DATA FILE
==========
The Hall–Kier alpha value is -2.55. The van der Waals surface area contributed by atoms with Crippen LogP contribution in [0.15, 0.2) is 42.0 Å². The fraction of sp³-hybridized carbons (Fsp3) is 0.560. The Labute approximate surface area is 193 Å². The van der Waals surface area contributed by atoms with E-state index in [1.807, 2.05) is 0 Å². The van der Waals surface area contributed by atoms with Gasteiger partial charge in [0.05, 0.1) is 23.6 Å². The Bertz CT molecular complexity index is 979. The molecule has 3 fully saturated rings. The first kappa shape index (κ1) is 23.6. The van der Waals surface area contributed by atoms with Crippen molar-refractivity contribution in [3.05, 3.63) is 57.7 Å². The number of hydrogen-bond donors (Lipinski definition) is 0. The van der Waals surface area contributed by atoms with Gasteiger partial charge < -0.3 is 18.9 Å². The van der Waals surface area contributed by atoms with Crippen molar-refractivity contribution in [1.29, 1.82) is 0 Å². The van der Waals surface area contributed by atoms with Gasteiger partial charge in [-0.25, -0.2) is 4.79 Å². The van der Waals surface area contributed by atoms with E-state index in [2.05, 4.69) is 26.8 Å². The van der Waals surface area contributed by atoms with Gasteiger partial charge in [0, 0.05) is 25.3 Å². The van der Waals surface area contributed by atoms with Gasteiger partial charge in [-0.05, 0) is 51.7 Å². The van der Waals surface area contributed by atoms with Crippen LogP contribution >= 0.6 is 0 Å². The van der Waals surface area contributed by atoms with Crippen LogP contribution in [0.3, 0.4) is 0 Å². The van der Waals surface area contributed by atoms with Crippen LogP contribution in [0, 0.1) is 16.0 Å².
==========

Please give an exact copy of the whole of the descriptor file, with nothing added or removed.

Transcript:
The Hall–Kier alpha value is -2.55. The van der Waals surface area contributed by atoms with Crippen LogP contribution in [0.15, 0.2) is 42.0 Å². The fraction of sp³-hybridized carbons (Fsp3) is 0.560. The Labute approximate surface area is 193 Å². The van der Waals surface area contributed by atoms with E-state index in [1.807, 2.05) is 0 Å². The van der Waals surface area contributed by atoms with Gasteiger partial charge in [0.05, 0.1) is 23.6 Å². The Bertz CT molecular complexity index is 979. The molecule has 3 fully saturated rings. The first kappa shape index (κ1) is 23.6. The van der Waals surface area contributed by atoms with Crippen molar-refractivity contribution in [3.05, 3.63) is 57.7 Å². The number of hydrogen-bond donors (Lipinski definition) is 0. The van der Waals surface area contributed by atoms with Gasteiger partial charge < -0.3 is 18.9 Å². The van der Waals surface area contributed by atoms with Crippen molar-refractivity contribution in [1.29, 1.82) is 0 Å². The van der Waals surface area contributed by atoms with Gasteiger partial charge in [-0.25, -0.2) is 4.79 Å². The van der Waals surface area contributed by atoms with E-state index in [2.05, 4.69) is 26.8 Å². The van der Waals surface area contributed by atoms with Gasteiger partial charge in [0, 0.05) is 25.3 Å². The van der Waals surface area contributed by atoms with Gasteiger partial charge in [-0.05, 0) is 51.7 Å². The van der Waals surface area contributed by atoms with Crippen LogP contribution >= 0.6 is 0 Å². The van der Waals surface area contributed by atoms with Crippen LogP contribution in [0.3, 0.4) is 0 Å². The van der Waals surface area contributed by atoms with Crippen LogP contribution in [0, 0.1) is 16.0 Å².